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Durable rust resistance - Understanding “R” and “APR” in cereal hosts

Zhang National Research Council of Canada, Canada

Leaf rust is the most widely occurring disease of wheat worldwide. Resistance is the most practical and effective way to control the disease. Most leaf rust resistance genes are race-specific (“R”, qualitative resistance) and a relatively few are adult plant resistance genes, some of which have been described as slow rusting (“APR”, quantitative resistance). Due to limited knowledge, most resistance genes have been deployed in cultivars by an inefficient “blind” approach. This results in the well known “boom and bust cycle” (resistance followed by susceptibility) because the pathogen evolves rapidly and migrates over long distances. Therefore, a breeding-by-design approach is needed to achieve durable resistance. Pyramiding multiple R, APR or APR+R genes has been used successfully over many years to achieve durable resistance to leaf rust in Canada and some other countries. To further enhance this strategy we seek to understand the molecular mechanisms underlying key resistance genes. To identify the molecular mechanisms underlying rust resistance conferred by major R and APR genes, we performed an integrated systemic transcriptome analysis via RNA-seq on the Thatcher NILs with Lr16, Lr22a, Lr21, Lr34, Lr34+Lr16, and Lr67 challenged with Pt race BBBD. Sampling was conducted over a time series during the infection process of both seedlings and adult plants. Through RNA-seq we were able to capture the dynamic interactome of host-pathogen interactions conferred by these R and APR genes. Preliminary results revealed that resistance reactions conferred by R gene Lr21 and APR gene Lr67 were significantly different compared to other R and APR genes. Significantly, the Thatcher NIL line with Lr34+Lr16 showed the combines defense reactions of Lr16 and Lr34.     

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Avirulence/virulence phenotypes of Puccinia striiformis f. sp. tritici samples collected from wheat in Ecuador, 2001-2014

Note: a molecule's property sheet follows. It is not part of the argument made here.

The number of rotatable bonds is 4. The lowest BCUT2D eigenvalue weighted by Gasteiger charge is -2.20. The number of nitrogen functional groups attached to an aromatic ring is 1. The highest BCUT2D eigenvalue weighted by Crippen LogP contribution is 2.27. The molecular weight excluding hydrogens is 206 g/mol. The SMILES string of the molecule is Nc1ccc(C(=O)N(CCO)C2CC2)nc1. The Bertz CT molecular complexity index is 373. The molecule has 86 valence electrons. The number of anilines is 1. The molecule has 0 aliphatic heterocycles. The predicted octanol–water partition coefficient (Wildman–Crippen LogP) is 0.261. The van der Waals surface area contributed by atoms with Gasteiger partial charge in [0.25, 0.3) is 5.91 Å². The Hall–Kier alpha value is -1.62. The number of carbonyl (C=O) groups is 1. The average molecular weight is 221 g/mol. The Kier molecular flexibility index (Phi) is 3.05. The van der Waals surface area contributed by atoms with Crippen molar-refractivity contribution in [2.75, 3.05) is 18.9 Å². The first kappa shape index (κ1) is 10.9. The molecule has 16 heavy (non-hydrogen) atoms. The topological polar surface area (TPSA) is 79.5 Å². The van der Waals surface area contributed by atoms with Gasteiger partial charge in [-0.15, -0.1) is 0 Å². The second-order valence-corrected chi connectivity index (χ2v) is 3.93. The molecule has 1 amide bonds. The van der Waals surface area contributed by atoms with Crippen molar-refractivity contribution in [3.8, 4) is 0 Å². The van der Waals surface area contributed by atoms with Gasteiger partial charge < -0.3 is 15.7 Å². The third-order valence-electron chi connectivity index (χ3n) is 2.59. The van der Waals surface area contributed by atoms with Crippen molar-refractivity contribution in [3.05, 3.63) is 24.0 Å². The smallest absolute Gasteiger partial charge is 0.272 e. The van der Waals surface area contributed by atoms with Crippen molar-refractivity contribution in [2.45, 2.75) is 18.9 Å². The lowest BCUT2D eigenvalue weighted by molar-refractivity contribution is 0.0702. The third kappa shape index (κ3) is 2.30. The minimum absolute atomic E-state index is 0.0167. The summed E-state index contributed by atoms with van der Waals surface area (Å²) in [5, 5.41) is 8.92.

Ordonez Pontificia Universidad Católica del Ecuador, Ecuador

Stripe rust is the most important disease of wheat in Ecuador. Knowledge of race diversity of the pathogen population is limited. Here we present avirulence/virulence phenotypes found in Pst samples collected from wheat between 2001 and 2014. A total of 30 isolates from the Ecuadorian highlands were tested on 15 near-isogenic wheat lines carrying single resistance genes; 21 races were identified. Lines with Yr2, Yr3, Yr26 and Yr27 were not tested in some years. Virulences to Yr1, Yr6, Yr7 and Yr9 were the most frequent (over 70%) in all years, followed by virulence to Yr17 (67%) and Yr27 (53%). Virulence to Yr8 was not found in 2013 and 2014. Virulence to Yr24/Yr26 was present in each year except 2014, although at a low level. Virulence to Yr10 was low. There were some unconfirmed discrepancies from a perfect association of virulences to Yr24/Yr26 and Yr10. Virulence to YrSP increased up to 2013, but was absent in 2014. There was no virulence to Yr5 and Yr15. Despite limited sampling, a diverse population of Pst seems to be present in Ecuador, with virulence for most resistance genes being present. Based on these analyses resistance to Pst in Ecuador could be achieved with Yr5 and Yr15, together with Yr24Yr26, and perhaps YrSP. One possibility for the high pathogenic variation might be sexual recombination on one or more of the 32 Berberis species reported in Ecuador. This needs to be examined along with more intensive sampling from wheat and analysis of the actual resistance genes present in current cultivars.